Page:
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Santa Barbara, Ca

I'm a full-time rambler and contract designer with as many skill sets in my quiver as there are plane tickets in my passbook. I've worked in ornamental iron, jigsaw puzzle design, bookmaking, glass engraving, and a variety of other mediums. I'm currently living out of a backpack as I trek my way around the world.


A Bus, a Road, & a Cast of Characters

Zak Erving


Travel overland in Ecuador (or anywhere in the world, for that matter), and the price of one’s ticket isn’t solely for the transit. Depending on where you are and when you travel, the people you encounter run the gamut of the human experience, from the bold and brash teenager sitting next to you along the coast to the devout and timid woman clinging to her rosaries on the tumultuous mountain road.

A mid-length bus trip provided just such a cast of characters and settings for me, among them:

  • A Surfer Jesus windshield decal splays itself across the front of one of the southbound buses. I’m not terribly superstitious, but I’d welcome the presence of an icon on my bus any day.

  • Vendors board the bus at stops and intervals, offering water, fruit, snacks, the daily post, and prescriptioned glasses. I’m in need of the last one, but they’re only for farsighted eyes, and they make the world blurrier than I need it to be.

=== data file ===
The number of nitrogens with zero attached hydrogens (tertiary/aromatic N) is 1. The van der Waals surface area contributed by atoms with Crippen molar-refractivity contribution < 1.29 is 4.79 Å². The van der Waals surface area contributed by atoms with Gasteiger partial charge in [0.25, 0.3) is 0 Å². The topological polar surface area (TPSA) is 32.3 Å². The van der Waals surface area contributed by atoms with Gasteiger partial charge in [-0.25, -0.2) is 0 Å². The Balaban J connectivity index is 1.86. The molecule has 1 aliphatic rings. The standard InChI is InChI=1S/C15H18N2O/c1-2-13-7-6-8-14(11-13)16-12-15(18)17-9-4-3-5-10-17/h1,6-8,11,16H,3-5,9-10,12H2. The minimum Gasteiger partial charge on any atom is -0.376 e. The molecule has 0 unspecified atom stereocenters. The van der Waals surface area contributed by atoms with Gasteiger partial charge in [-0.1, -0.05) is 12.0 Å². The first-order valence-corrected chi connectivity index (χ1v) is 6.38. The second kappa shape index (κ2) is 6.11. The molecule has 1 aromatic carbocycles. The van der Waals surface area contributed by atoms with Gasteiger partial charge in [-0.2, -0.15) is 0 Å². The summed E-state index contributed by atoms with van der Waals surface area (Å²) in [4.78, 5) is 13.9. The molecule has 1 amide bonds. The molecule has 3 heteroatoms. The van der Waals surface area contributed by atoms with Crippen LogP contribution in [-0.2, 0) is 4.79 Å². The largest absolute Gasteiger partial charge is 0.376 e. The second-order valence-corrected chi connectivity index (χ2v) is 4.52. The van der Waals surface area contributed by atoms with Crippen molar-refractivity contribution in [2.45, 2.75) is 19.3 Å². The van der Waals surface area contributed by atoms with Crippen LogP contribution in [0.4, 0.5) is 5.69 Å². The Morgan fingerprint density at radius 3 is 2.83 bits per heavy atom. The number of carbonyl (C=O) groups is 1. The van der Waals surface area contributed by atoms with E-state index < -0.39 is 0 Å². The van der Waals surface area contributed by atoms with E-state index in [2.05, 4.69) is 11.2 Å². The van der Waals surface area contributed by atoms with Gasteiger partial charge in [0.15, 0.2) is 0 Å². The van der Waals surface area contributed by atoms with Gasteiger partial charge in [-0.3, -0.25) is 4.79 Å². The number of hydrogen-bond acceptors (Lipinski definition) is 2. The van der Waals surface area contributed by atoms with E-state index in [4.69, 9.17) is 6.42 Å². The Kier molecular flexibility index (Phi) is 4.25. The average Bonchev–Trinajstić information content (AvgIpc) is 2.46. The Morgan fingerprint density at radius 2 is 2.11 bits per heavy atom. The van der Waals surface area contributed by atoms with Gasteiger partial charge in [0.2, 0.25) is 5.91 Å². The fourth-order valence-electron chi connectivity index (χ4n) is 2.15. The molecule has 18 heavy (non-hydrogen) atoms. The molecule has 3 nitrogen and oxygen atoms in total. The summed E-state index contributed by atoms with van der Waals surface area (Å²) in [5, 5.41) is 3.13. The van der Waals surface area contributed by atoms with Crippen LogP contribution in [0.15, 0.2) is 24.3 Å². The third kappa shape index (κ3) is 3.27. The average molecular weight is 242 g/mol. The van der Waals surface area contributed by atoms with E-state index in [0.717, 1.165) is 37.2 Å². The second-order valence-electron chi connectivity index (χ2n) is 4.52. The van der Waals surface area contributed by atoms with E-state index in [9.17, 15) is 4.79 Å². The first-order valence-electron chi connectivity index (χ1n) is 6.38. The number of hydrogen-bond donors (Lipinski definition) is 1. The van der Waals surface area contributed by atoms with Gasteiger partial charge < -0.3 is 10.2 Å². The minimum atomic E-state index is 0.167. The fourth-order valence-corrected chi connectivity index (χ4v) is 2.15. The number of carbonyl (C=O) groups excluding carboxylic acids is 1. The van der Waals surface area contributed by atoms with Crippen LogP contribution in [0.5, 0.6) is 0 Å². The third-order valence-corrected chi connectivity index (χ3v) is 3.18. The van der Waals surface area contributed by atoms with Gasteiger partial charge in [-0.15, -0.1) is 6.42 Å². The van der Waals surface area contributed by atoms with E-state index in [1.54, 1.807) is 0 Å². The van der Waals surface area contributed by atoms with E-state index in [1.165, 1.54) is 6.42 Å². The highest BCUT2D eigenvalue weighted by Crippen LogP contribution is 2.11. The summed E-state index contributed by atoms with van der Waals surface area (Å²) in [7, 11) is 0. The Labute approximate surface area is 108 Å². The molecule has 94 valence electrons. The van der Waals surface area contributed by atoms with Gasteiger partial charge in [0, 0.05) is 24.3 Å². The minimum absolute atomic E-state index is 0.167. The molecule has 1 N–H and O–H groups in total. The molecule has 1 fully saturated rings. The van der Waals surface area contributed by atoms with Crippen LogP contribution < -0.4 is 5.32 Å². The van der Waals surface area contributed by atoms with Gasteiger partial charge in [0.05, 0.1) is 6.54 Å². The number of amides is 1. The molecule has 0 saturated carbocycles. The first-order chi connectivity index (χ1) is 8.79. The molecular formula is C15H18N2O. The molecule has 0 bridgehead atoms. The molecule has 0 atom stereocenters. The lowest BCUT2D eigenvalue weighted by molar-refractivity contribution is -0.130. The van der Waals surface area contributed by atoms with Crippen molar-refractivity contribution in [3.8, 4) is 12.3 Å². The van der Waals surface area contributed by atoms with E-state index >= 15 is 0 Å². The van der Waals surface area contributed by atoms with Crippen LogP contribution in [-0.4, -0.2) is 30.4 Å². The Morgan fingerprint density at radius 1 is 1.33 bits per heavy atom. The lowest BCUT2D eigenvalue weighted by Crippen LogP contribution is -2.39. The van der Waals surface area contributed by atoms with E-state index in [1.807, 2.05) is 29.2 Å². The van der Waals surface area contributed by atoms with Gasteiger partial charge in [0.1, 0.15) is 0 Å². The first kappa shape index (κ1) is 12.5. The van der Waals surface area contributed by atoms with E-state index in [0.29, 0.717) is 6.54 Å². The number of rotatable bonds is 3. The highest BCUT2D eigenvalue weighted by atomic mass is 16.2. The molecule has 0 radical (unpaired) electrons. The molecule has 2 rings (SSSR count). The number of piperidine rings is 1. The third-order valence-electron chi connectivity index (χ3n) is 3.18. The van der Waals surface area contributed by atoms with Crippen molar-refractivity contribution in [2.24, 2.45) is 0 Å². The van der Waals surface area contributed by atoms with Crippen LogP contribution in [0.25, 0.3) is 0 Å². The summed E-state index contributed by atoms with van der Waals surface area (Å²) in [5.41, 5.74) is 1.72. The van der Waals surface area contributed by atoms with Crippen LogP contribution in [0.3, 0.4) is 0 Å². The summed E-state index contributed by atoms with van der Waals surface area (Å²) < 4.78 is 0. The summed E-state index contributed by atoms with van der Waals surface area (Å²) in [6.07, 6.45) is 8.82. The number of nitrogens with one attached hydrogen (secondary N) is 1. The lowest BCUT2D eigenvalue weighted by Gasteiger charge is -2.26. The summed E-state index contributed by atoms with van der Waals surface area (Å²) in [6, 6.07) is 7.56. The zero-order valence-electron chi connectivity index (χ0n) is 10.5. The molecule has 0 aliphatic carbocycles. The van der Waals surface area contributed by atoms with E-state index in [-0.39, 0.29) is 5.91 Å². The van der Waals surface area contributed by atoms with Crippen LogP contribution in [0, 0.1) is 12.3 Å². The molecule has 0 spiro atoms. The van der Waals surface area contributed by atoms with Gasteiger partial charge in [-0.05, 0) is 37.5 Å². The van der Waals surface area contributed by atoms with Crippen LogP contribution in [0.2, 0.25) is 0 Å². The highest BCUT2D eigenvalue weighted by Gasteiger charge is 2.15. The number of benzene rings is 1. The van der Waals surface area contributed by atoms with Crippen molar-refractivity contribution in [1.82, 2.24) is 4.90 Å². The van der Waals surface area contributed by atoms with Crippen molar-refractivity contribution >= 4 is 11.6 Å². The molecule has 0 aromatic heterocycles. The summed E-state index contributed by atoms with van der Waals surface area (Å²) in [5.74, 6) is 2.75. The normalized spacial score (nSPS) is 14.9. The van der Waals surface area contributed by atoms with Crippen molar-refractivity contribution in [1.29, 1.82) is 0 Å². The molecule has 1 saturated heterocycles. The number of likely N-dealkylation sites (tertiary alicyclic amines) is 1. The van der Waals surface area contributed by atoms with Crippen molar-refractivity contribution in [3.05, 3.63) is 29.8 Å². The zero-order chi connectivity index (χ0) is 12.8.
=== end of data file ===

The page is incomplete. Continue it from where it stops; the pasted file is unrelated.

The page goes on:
• During one twenty-minute segment: a prostheletyzing vegetarian, preaching the evils of eating meat! My buddy Josh E. must have sent him all this way, knowing I’d be stuck in my seat and have to smile and nod during the ordeal.

  • And just when it couldn’t get any better: a Zodiac stone peddler! He’s very charismatic. As likeable as Hamlet was despicable. He even let me keep my Libra stone & gold necklace, despite “not being able to pay.” I threw them away at the first trash can I spied. I wondered if somewhere in the universe, the stars were conspiring against me.

  • The highlight: a little boy, strung up by his arms, suspended by his father’s grip, swings like a pendulum around the center aisle as his family makes their way to the back, as the bus driver takes hard corners around the mountain’s edges. The boy’s feet are splayed, and his lower half is being thrown about the aisle, anchored only above by his father. He is grinning and giggling hysterically. We make eye contact, and share a smile.

This tour of Ecuador is a part of my partnership with Adventure Center and Matador Network.